It seems like the summer holidays have just started, but it won't be too long before new students are going off to university for the first time. In 2016, Disability Rights UK came up with some handy guidance for disabled students about what Adjustments could be made by universities to help those students with a disability. It isn’t exhaustive, but it very long and does give some really useful hints and tips on what to do in order to accommodate students who might have additional needs and provide a more inclusive service.
The guidance is split into different categories. So for example, under the General heading the guidance talks about university staff having disability awareness training so they are better informed to support students who might have additional needs. Another category relates to General Access requirements. So for example you might require a longer time to complete an exam paper, and you may also need some rest breaks being built in so you can manage symptoms of fatigue more effectively.
The last category relates to disability specific needs. So, for example, if a student has vision loss, they may need specific support in making hand-outs easier to read. So they might need to recieve hand outs on different coloured paper, or in larger print.
Those with hearing loss might need some of the following:
- 'Remote captioning eg, using Skype to access a palantypist
- Changing the language of exam papers if you’re pre-lingually deaf
- Induction loop system in lecture halls and seminar rooms
- Radio or infrared microphone system
- Textphone (e.g. minicom) at home, in the Students’ Union and/or somewhere easily accessible at the college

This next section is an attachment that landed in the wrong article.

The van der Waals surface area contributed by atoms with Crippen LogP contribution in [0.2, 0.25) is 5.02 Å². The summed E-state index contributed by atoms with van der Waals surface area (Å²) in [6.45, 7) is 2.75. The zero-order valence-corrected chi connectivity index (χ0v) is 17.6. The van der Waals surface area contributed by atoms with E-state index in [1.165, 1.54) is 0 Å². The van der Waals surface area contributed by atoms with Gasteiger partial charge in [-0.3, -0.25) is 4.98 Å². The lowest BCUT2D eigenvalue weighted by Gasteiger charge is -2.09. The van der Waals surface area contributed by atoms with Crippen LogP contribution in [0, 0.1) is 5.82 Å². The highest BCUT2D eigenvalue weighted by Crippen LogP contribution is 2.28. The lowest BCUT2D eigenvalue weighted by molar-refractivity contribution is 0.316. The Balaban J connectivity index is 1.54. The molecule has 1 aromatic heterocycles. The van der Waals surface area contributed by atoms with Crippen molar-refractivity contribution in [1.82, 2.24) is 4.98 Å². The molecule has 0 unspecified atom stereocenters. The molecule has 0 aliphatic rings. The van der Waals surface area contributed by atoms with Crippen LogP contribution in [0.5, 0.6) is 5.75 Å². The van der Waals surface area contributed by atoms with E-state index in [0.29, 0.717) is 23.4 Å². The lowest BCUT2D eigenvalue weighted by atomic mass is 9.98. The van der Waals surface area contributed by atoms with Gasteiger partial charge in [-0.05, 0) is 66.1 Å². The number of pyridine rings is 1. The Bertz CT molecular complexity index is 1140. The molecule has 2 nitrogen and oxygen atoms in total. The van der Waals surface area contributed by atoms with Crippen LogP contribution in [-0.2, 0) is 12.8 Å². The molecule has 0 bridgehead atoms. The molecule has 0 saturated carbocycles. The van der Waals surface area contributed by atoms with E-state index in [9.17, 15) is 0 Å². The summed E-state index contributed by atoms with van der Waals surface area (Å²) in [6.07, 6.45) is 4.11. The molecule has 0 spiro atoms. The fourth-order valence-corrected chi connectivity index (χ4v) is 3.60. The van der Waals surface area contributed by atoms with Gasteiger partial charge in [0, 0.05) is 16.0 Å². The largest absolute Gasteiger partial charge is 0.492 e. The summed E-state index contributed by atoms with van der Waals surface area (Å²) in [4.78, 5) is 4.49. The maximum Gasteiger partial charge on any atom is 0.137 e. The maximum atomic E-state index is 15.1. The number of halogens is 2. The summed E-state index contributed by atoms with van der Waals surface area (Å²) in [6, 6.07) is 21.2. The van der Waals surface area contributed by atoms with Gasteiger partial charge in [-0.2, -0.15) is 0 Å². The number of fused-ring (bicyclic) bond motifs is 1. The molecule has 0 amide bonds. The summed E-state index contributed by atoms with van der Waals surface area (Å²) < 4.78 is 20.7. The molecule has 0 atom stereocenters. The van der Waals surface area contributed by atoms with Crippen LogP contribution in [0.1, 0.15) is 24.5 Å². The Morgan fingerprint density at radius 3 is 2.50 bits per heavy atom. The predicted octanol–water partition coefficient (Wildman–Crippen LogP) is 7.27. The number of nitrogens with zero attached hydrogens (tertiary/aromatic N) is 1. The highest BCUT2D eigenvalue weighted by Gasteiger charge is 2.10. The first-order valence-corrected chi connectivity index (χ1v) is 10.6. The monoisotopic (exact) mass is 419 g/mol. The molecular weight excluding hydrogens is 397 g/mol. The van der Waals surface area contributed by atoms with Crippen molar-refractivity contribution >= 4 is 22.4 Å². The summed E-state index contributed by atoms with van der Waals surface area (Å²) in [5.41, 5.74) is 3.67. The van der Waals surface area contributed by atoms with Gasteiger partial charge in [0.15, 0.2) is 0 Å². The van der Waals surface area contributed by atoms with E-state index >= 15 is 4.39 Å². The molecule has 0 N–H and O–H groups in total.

It's hard to know how many higher education students claimed Disabled Student Allowance (DSA) across the board last year. AbilityNet carried out assessments for approximately 1800 students last year with a view to them receiving DSA. Some of the students we assessed had conditions such as dyslexia, or dyspraxia, others had depression and anxiety issues, as well as hearing and sight loss and it the difference that can be made with some simple help, is extraordionary.
In 2016 the Association of Colleges reported that between 2015-2016 some 2.9 million people were educated or trained at college. Many of those students will have some sort of impairment that needs support.
It is one thing to explain on an enrolment form that you have a disability but another entirely for the education institution to put measures in place to help you. Under the Equality Act 2010, they must make reasonable adjustments to support you.
Disabled students don’t want to shout about their disability, so it does make sense for staff to be well briefed on the additional requirements they might have. They also wants to be seen as individuals, so just because a member of staf helped a student with dyslexia last year and they have another student who has dyslexia this year, both might have had different requirements.
If you have students, or are a student who struggles with their IT and need some advice on adaptive equipment, you can always Ask Alex (me) AbilityNet's Advice and Information officer. I used IT equipment all throughout college and university to produce work of a high standard and I as don’t have all my fingers it makes writing really difficult.
How can we help?
AbilityNet provides a range of services to help disabled people and older people.
Call our free Helpline. Our friendly, knowledgeable staff will discuss any kind of computer problem and do their best to come up with a solution. We’re open Monday to Friday from 9am to 5pm on 0800 269 545.
Arrange a home visit. We have a network of AbilityNet ITCanHelp volunteers who can help if you have technical issues with your computer systems. They can come to your home, or help you over the phone.